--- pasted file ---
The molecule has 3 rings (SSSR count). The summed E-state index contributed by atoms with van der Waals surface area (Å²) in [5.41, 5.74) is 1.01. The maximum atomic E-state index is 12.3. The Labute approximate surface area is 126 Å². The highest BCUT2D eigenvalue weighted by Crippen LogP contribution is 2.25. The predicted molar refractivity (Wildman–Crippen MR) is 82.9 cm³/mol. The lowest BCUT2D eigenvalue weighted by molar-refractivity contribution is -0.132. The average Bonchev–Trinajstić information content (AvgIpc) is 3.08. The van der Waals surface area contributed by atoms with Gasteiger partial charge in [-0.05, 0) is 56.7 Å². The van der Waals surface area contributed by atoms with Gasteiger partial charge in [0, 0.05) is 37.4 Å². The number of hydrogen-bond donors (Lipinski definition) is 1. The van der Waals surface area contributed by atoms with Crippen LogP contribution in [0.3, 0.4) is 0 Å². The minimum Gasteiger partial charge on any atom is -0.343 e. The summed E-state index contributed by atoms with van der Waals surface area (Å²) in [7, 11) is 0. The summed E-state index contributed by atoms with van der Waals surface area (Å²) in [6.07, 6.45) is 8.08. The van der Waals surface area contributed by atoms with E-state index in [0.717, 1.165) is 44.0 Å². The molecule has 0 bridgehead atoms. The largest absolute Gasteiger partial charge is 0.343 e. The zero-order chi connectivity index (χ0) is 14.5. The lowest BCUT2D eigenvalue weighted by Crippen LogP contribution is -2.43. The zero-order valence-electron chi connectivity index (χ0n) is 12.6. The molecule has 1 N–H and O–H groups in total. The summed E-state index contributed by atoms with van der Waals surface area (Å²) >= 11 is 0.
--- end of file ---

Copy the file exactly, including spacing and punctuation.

The molecule has 3 rings (SSSR count). The summed E-state index contributed by atoms with van der Waals surface area (Å²) in [5.41, 5.74) is 1.01. The maximum atomic E-state index is 12.3. The Labute approximate surface area is 126 Å². The highest BCUT2D eigenvalue weighted by Crippen LogP contribution is 2.25. The predicted molar refractivity (Wildman–Crippen MR) is 82.9 cm³/mol. The lowest BCUT2D eigenvalue weighted by molar-refractivity contribution is -0.132. The average Bonchev–Trinajstić information content (AvgIpc) is 3.08. The van der Waals surface area contributed by atoms with Gasteiger partial charge in [-0.05, 0) is 56.7 Å². The van der Waals surface area contributed by atoms with Gasteiger partial charge in [0, 0.05) is 37.4 Å². The number of hydrogen-bond donors (Lipinski definition) is 1. The van der Waals surface area contributed by atoms with Crippen LogP contribution in [0.3, 0.4) is 0 Å². The minimum Gasteiger partial charge on any atom is -0.343 e. The summed E-state index contributed by atoms with van der Waals surface area (Å²) in [7, 11) is 0. The summed E-state index contributed by atoms with van der Waals surface area (Å²) in [6.07, 6.45) is 8.08. The van der Waals surface area contributed by atoms with E-state index in [0.717, 1.165) is 44.0 Å². The molecule has 0 bridgehead atoms. The largest absolute Gasteiger partial charge is 0.343 e. The zero-order chi connectivity index (χ0) is 14.5. The lowest BCUT2D eigenvalue weighted by Crippen LogP contribution is -2.43. The zero-order valence-electron chi connectivity index (χ0n) is 12.6. The molecule has 1 N–H and O–H groups in total. The summed E-state index contributed by atoms with van der Waals surface area (Å²) >= 11 is 0.